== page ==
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The former Boston Store at the Janesville Mall could become the new home of Hype Indoor Adventures, a family activity and play center that could bring amusements such as rock climbing, go-karts, ax throwing and other activities.

JANESVILLE

Picture people throwing axes, riding go-karts, hanging from walls and zipping on ropes above the floor of the former Boston Store at the Janesville Mall.

Can’t picture it? Well, try harder. All of that could be coming soon, a Janesville Mall official said.

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The mall and its owner, RockStep Capital, have begun publicly discussing a bid to bring Hype Indoor Adventures, an indoor family entertainment and play center, to the 100,000-square-foot former Boston Store space.

Mall manager Julie Cubbage said RockStep and its owner, Andy Weiner, are working with the owners of Alabama-based Hype over converting spaces at two of its shopping malls—The Janesville Mall and The Bonita Lakes Mall in Meridian, Mississippi—into activity centers. They could include indoor climbing walls, zip lines, trampoline basketball, ax throwing, go-kart racing and other features.

RockStep hopes the project could pair with the city’s proposed indoor sports complex, which would go in a space JC Penney used to occupy.

The Hype plan would require investment by RockStep to retrofit the building for a specialized non-retail use. And while Cubbage said the mall could bring in Hype as early as 2020, Weiner wrote in an email that a “decision has not been made” whether RockStep’s commitment to locating Hype at the mall would hinge on the city approving an indoor youth sports complex at the mall.

RockStep believes an activity center such as Hype could increase family foot traffic at the mall at 2500 Milton Ave., Cubbage said.

Both projects would reactivate the empty, east side of the mall and in the case of the former Boston Store rekindle activity at the mall’s beleaguered center court—a retail space hit by the loss of both Boston Store and Sears.

“We want to show people what the proposed sports complex would look like and show where the proposed Hype would go. And I’m using the word ‘proposed’ because this hasn’t been finalized, yet,” Cubbage said. “The idea is to highlight our vacancies and let people know that we’re open to ideas, we’re working on this, and we want people in the community to approach us about space. This is a community project, and we want to be involved with the community.”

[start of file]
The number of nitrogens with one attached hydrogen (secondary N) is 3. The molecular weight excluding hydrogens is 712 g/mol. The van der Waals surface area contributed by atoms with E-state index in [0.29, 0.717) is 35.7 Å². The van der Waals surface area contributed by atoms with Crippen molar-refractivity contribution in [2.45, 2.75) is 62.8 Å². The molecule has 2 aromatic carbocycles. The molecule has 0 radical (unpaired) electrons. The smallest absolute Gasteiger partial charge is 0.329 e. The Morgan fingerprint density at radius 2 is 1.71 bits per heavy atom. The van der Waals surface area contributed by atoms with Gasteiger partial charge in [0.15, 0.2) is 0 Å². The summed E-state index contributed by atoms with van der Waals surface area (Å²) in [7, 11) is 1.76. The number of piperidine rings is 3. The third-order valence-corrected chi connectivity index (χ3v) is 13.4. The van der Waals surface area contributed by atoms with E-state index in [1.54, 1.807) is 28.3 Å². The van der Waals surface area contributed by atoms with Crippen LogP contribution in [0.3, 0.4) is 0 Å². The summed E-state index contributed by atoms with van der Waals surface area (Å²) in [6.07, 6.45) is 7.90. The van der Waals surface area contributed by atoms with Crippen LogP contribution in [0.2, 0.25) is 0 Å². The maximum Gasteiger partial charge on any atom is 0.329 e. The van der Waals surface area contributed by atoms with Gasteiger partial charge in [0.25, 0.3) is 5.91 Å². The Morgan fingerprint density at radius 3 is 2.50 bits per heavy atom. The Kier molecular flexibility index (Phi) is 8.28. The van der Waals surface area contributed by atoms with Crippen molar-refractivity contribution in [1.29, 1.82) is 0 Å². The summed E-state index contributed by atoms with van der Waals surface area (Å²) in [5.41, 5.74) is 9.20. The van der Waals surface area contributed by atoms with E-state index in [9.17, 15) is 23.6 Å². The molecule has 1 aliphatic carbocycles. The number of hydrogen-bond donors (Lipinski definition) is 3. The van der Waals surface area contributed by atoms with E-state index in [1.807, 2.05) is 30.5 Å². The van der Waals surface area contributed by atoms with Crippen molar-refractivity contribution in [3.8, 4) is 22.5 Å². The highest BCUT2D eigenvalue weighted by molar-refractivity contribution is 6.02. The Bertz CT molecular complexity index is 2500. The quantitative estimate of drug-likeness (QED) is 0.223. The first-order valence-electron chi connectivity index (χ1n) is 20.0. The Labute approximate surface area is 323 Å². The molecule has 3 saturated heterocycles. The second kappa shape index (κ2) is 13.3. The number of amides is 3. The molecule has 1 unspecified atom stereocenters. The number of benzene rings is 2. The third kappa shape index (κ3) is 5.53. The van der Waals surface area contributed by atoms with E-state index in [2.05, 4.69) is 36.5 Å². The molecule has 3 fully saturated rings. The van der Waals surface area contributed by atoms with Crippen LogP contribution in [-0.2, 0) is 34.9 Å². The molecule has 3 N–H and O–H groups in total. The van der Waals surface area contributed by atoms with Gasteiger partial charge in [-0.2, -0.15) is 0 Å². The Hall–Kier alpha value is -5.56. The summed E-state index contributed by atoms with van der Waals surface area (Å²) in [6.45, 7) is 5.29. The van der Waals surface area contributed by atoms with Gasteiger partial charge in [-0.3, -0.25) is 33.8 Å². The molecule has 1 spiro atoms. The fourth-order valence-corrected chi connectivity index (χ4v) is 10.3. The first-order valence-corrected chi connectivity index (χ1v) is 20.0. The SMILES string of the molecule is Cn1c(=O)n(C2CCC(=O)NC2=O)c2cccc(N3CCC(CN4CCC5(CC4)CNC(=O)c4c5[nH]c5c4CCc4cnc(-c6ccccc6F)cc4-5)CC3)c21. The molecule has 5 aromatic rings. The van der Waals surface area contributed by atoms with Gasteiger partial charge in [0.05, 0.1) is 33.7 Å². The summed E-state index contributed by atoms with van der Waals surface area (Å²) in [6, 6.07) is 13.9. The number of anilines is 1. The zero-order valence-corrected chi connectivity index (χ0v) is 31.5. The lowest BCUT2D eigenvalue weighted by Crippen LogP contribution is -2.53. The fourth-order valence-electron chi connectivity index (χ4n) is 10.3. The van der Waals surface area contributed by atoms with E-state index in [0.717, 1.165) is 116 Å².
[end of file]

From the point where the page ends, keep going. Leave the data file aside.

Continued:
Cubbage said RockStep has created a subsidiary that would finance and handle projects with Hype. Any family entertainment centers Hype might build would likely later be bought by the RockStep subsidiary. The locations later could be sold to a separate owner or management company as quasi-franchises, Cubbage said.

Under the concept, the former Boston Store space would need retrofitting, including higher ceilings.

RockStep’s Meridian Mall would be the first to get a Hype. There, a former Sears store would be used, Cubbage said. That buildout might become a test site for what version of Hype could come to Janesville.

Cubbage said it’s not determined what business model Hype might use if it comes to Janesville, but she said it might use both membership and single-use pay models.

The mall has begun to pivot toward alternate uses of some vacant retail space. Recent examples include a Hedberg Public Library branch that opened this fall in a former clothing store and a video game arcade with games spanning several generations of video game history. Both those efforts, mall merchants and management say, are aimed at drawing families and a younger clientele.

“It’s the idea of bringing some excitement back to the mall, the idea of people here being excited over being here and excited about what’s here and what we’re adding to that,” Cubbage said.

Right now, the mall has offered to sell for $1 land for an indoor sports complex. Under a proposal preferred by an ad hoc city committee, the city would build a $33 million, multi-sport indoor sports complex where the former JC Penny now stands.

That plan could go to the city council for consideration as early as November. The nonprofit Janesville Foundation is enlisting a New York consultant to look at the siting of an indoor sports complex and how its location might affect other commercial areas in the city.

That review, for which the Janesville Foundation paid $10,000, is expected to be completed later this month. The consultant would issue a memorandum with his findings to city planning administrative staff, likely a few weeks before the council begins considering the mall’s proposal to be the site of the indoor sports complex.

Cubbage said she and the leasing director for RockStep showed the consultant around the mall and laid out plans for proposed indoor sports complex and Hype plans.

Cubbage said she believes the consultant’s review seeks to determine whether an indoor sports complex at the mall would create a “bridge” between the mall and the Milton Avenue retail corridor and other commercial areas of the city, such as the downtown.

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